Jenny Liu ’21 creatively approaches the increasing financial expenditure for patients.
My first office visit:
I waited patiently in the lobby of the clinic before being transferred to the patient room. After a brief examination of my ears, the nurse asked, “You might be getting a cold. You’re congested.”
“I don’t feel sick,” I said.
“You’ve got fluid in your ears. We can give you a cold pack for congestion, and I can prescribe you antibiotics for an infection.”
My second office visit:
Dream – the words actually seemed italicized on my wall when I woke up with a crushing case of vertigo. I couldn’t move – I didn’t want to move. My world was spinning. An invisible force was pressing my head down on my pillow. I just wanted it all to go away. Fearing to be late for class, I struggled to stand up briefly for a moment, but I sat back down. The physical restraint in my legs kept me from getting dressed.
Water. I reached out for my water bottle next to my bed, grateful to myself for having filled it the night before. As I drank, the dizziness slipped away. I must be extremely dehydrated, I thought. I put on my heavy coat, slung on my backpack, and began the twenty minute trek (normally five) to class.
After two hours of staying awake in class, I went to the doctor. The doctor gave me a sweet smile after examining me. Her kind demeanor made me trust her unlike my last doctor’s visit, which felt rushed and impersonal. She said, “I think you might be getting just a taste of the stomach flu – it’s going around y’know.”
“Really? Because I didn’t feel sick at all until this morning – there were no signs and I didn’t eat anything out of the ordinary.”
“I’ll go ahead and prescribe you this spray to help you with your congestion. Come check back in with me if that doesn’t work.”
My third office visit:
“Nothing that I’ve been prescribed with has helped me with my condition. I need this to go away,” I said with frustration.
“Alright, let me examine you.”
I left the office with a referral to a specialist. The nurse recommended that I needed to see a specialist as I’ve been back three times with no resolution of my medical condition.
“…an MRI scan…” Minus $50 “…steroid injections…” Minus $140
You’d have to go to another appointment to get a check-up.
Come back and see me in a few weeks.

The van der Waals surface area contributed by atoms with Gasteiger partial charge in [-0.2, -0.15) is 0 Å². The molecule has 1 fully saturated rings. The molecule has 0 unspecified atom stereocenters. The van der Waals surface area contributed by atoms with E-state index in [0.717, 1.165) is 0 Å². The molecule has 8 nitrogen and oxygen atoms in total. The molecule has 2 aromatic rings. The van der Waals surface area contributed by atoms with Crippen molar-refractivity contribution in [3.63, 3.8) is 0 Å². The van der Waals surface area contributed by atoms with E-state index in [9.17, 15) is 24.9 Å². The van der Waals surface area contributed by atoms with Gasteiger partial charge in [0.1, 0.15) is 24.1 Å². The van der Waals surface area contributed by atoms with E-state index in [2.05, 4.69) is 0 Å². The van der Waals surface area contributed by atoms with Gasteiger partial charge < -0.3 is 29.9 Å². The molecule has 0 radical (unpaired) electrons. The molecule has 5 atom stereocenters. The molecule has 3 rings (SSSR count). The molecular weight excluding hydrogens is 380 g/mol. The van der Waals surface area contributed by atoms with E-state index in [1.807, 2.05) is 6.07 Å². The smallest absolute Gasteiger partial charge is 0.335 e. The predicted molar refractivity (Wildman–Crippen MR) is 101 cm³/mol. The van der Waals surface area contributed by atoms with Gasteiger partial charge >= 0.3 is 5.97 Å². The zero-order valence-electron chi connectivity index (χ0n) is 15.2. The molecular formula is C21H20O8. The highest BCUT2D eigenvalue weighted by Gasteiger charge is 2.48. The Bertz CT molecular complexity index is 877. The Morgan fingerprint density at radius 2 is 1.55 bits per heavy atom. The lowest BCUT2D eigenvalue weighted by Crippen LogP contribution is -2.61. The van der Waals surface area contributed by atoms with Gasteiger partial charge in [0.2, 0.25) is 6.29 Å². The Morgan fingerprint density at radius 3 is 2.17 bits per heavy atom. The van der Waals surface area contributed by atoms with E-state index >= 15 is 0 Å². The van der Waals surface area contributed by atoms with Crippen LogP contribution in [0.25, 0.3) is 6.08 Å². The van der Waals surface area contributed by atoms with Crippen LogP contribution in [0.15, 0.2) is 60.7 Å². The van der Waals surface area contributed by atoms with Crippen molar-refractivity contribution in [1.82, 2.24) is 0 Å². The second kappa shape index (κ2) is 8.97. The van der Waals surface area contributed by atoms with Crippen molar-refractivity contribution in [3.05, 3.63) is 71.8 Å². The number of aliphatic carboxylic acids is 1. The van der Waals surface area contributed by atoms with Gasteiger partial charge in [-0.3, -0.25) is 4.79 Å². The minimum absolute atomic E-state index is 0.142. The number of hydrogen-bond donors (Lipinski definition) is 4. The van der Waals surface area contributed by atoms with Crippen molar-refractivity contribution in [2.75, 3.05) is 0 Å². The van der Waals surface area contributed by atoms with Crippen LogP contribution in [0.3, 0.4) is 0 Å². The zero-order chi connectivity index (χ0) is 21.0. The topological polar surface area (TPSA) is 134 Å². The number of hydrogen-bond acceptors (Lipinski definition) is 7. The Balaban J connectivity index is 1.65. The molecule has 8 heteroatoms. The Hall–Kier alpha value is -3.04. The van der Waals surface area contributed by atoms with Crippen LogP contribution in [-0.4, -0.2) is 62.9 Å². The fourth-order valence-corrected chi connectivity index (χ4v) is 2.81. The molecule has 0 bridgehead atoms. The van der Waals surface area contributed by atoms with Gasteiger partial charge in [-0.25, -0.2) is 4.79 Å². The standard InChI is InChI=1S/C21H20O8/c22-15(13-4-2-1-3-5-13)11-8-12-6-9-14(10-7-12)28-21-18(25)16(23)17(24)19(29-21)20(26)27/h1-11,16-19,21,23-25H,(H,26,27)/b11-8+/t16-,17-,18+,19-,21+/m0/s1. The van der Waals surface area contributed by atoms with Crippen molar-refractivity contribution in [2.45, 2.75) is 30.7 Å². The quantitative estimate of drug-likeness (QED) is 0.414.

I can refer you to this doctor and see if they can do this.
You’d have to get these drops, but they’re not covered by insurance.
Almost every doctor’s appointment, I’ve walked away with instructions of making another medical office visit. More prescriptions, more drops, more appointments, more money. A static progression of my health, but an uptrend in the amount I pay for it.
I am sick of how much money is lost in the process of medical treatment. I walk away with different advice, but the doctors, pharmaceutical companies, and everybody else in the medical system walk away with more money. Money, money, money is what keeps this system alive, as if all the people who seek healthcare have this endless supply of cash lying around in their bank accounts.
Medical error hurts the patient, but it benefits someone else’s pockets. The issue is resolved, but it should benefit the patient to check-in with the doctor within a couple weeks to ensure proper recovery. In case of certain unlikely symptoms, the patient should pay for another service as a precautionary measure. All these cases require more money for office visits, services, prescriptions, etc. and people may not even get the right care they seek. According to the Healthcare Financial Management Association, the annual costs resulting from medical error can range from $17 billion to $29 billion. These errors can lead to much more than just emptying out a family’s bank account, but they can also lead to the loss of a loved one. The Institute of Medicine’s publication To Err is Human: Building a Safer Health System reports that as many as 98,000 Americans die from preventable mistakes in medical care annually. Aside from losing money due to inefficient health care, not diagnosing a patient correctly and forcing them to come back for another visit delays precious time they have in getting treated.
People say healthcare is a universal human right, but what happens when one’s experience with healthcare just shows improvement in the amount of money in a doctor’s pockets? What happens when paying for treatment just results in worsening of your condition or, in extreme conditions, death? I read a story once about a girl who finally beat cancer after a series of brutal chemotherapy, but due to a miscalculation in her final treatment, she died. Aside from the money spent to treat her, the time and labor that went into her care went to waste. Imagine if that same girl had to visit several doctors (each office visit costing her family) before finally being diagnosed correctly. Money, money, money. Healthcare is a universal human right only for those who can pay for it.
Is it inherent in our medical care system that the people who cannot splurge on medical expenses are disadvantaged? Maybe. This systematic problem with medical care highlights the irony in a career that aims to relieve human suffering. Doctors treat patients, but in doing so, some are hurt by the incurred expenses with the possibility of no health benefits. Their health stays static, just like the system. Static.